Language on the Move

http://www.languageonthemove.com/

Language on the Move is a peer-reviewed sociolinguistics research site devoted to multilingualism, language learning and intercultural communication in the contexts of globalization and migration.
Language on the Move aims to disseminate sociolinguistic research to a broad global audience.

 

Artículos en Language on the Move

Image 1: Infographic in Tagalog on ways to prevent the spread of...

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Editor’s note: The COVID-19 pandemic has seen a major shift in global linguistic and cultural flows. In this latest contribution to our series of language aspects of the COVID-19 crisis, Jeffrey Gil examines how Confucius Institutes and Classrooms are likely to change in a post-COVID-19 world.  The call for contributions to the series continues to be open.

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Editor’s note: We find ourselves in a time of deep global crisis when reflections on research ethics take on new urgency. Language on the Move is delighted to bring to you a series...

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“The trend of the future is working from home. The big question is: Are Filipinos ready for this kind of work?” This question was asked by an employer of Filipino virtual accountants providing offshore services to clients overseas during my fieldwork in June 2018. Two years later, office workers all over the world find themselves forced to do just that—work...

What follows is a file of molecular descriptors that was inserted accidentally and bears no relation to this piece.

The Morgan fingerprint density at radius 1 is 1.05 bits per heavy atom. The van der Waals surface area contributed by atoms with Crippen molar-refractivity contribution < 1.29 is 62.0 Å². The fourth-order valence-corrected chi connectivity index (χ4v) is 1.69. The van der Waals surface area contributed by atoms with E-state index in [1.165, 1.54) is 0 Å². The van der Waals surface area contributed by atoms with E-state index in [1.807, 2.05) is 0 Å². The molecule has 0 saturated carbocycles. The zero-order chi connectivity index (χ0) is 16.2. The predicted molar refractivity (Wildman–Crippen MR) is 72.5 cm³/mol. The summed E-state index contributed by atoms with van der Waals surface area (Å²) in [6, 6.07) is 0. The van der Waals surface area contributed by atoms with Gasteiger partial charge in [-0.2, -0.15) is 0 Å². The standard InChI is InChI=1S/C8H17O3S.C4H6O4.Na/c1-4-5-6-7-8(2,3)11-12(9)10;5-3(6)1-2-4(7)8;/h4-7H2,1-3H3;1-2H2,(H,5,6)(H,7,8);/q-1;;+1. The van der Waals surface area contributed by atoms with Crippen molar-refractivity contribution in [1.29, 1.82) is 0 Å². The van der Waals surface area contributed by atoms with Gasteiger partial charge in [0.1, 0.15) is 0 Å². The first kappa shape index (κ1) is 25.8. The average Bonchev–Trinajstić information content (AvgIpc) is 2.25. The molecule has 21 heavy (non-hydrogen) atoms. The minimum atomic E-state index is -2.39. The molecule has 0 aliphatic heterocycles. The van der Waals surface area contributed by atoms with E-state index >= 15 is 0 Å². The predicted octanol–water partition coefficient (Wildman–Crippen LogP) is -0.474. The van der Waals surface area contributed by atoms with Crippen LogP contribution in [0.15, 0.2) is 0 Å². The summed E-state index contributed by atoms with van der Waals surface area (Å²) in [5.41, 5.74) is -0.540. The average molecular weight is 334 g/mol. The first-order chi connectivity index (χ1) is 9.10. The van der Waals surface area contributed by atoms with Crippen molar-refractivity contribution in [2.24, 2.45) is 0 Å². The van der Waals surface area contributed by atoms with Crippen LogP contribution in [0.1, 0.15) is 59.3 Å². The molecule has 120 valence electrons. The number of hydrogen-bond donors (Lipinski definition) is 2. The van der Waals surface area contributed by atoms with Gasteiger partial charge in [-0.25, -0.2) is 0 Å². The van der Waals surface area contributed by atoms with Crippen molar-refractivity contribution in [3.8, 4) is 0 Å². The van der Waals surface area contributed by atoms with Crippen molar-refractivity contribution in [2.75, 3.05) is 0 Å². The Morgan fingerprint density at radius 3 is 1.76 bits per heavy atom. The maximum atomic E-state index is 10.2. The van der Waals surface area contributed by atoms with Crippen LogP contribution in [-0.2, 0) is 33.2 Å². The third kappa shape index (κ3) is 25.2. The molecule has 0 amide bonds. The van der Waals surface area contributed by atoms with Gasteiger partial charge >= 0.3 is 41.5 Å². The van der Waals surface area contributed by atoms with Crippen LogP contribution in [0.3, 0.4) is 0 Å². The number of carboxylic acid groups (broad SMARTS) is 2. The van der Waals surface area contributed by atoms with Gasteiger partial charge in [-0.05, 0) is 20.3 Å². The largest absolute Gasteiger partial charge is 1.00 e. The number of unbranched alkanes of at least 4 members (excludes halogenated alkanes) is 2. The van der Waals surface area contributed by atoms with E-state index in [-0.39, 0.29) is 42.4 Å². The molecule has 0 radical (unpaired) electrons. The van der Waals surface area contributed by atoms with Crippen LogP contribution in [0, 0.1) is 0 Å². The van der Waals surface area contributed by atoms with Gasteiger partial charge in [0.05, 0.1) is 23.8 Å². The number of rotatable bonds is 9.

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Editor’s note: We find ourselves in a time of deep global crisis when reflections on research ethics take on new urgency. Language on the Move is delighted to bring to you a series...

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Editor’s note: We find ourselves in a time of deep global crisis when reflections on research ethics take on new urgency. Language on the Move is delighted to bring to you a series...

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Editor’s note: We find ourselves in a time of deep global crisis when reflections on research ethics take on new urgency. Language on the Move is delighted to bring to you a series...

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Editor’s note: The Covid-19 pandemic has brought the persistent health disadvantage of indigenous populations into focus, as well as the exclusion of indigenous languages from public health communication. In this latest contribution to our series of language aspects of the COVID-19 crisis, Gregory Haimovich and Herlinda Márquez Mora report on an ongoing project that aims to provide bilingual services in Nahuatl and Spanish in rural Mexico. The call for contributions to the series continues to be open.

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